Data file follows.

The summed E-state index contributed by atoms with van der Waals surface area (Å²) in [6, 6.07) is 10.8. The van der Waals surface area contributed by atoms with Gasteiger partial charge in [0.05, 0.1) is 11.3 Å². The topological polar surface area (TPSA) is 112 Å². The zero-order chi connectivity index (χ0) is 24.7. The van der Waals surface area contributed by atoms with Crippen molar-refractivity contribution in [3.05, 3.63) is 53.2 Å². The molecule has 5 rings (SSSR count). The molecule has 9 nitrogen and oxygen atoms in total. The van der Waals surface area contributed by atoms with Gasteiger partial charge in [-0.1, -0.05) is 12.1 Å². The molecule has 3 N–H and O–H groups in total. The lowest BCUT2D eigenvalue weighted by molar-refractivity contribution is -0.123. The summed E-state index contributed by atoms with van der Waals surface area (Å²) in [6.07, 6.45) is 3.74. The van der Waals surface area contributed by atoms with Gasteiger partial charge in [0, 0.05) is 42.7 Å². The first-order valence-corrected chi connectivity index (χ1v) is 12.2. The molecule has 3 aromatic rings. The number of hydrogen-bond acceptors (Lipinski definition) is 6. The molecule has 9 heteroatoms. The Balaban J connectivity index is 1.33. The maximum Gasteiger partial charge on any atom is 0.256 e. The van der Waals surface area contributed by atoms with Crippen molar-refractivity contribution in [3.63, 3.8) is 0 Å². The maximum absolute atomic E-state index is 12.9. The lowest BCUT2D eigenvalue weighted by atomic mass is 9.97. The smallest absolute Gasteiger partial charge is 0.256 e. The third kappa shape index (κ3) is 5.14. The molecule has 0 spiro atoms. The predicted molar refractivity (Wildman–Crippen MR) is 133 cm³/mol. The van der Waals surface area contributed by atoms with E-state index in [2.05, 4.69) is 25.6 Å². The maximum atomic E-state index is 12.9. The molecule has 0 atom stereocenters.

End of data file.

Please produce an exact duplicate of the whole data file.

The summed E-state index contributed by atoms with van der Waals surface area (Å²) in [6, 6.07) is 10.8. The van der Waals surface area contributed by atoms with Gasteiger partial charge in [0.05, 0.1) is 11.3 Å². The topological polar surface area (TPSA) is 112 Å². The zero-order chi connectivity index (χ0) is 24.7. The van der Waals surface area contributed by atoms with Crippen molar-refractivity contribution in [3.05, 3.63) is 53.2 Å². The molecule has 5 rings (SSSR count). The molecule has 9 nitrogen and oxygen atoms in total. The van der Waals surface area contributed by atoms with Gasteiger partial charge in [-0.1, -0.05) is 12.1 Å². The molecule has 3 N–H and O–H groups in total. The lowest BCUT2D eigenvalue weighted by molar-refractivity contribution is -0.123. The summed E-state index contributed by atoms with van der Waals surface area (Å²) in [6.07, 6.45) is 3.74. The van der Waals surface area contributed by atoms with Gasteiger partial charge in [0, 0.05) is 42.7 Å². The first-order valence-corrected chi connectivity index (χ1v) is 12.2. The molecule has 3 aromatic rings. The number of hydrogen-bond acceptors (Lipinski definition) is 6. The molecule has 9 heteroatoms. The Balaban J connectivity index is 1.33. The maximum Gasteiger partial charge on any atom is 0.256 e. The van der Waals surface area contributed by atoms with Crippen molar-refractivity contribution in [3.63, 3.8) is 0 Å². The maximum absolute atomic E-state index is 12.9. The lowest BCUT2D eigenvalue weighted by atomic mass is 9.97. The smallest absolute Gasteiger partial charge is 0.256 e. The third kappa shape index (κ3) is 5.14. The molecule has 0 spiro atoms. The predicted molar refractivity (Wildman–Crippen MR) is 133 cm³/mol. The van der Waals surface area contributed by atoms with E-state index in [2.05, 4.69) is 25.6 Å². The maximum atomic E-state index is 12.9. The molecule has 0 atom stereocenters.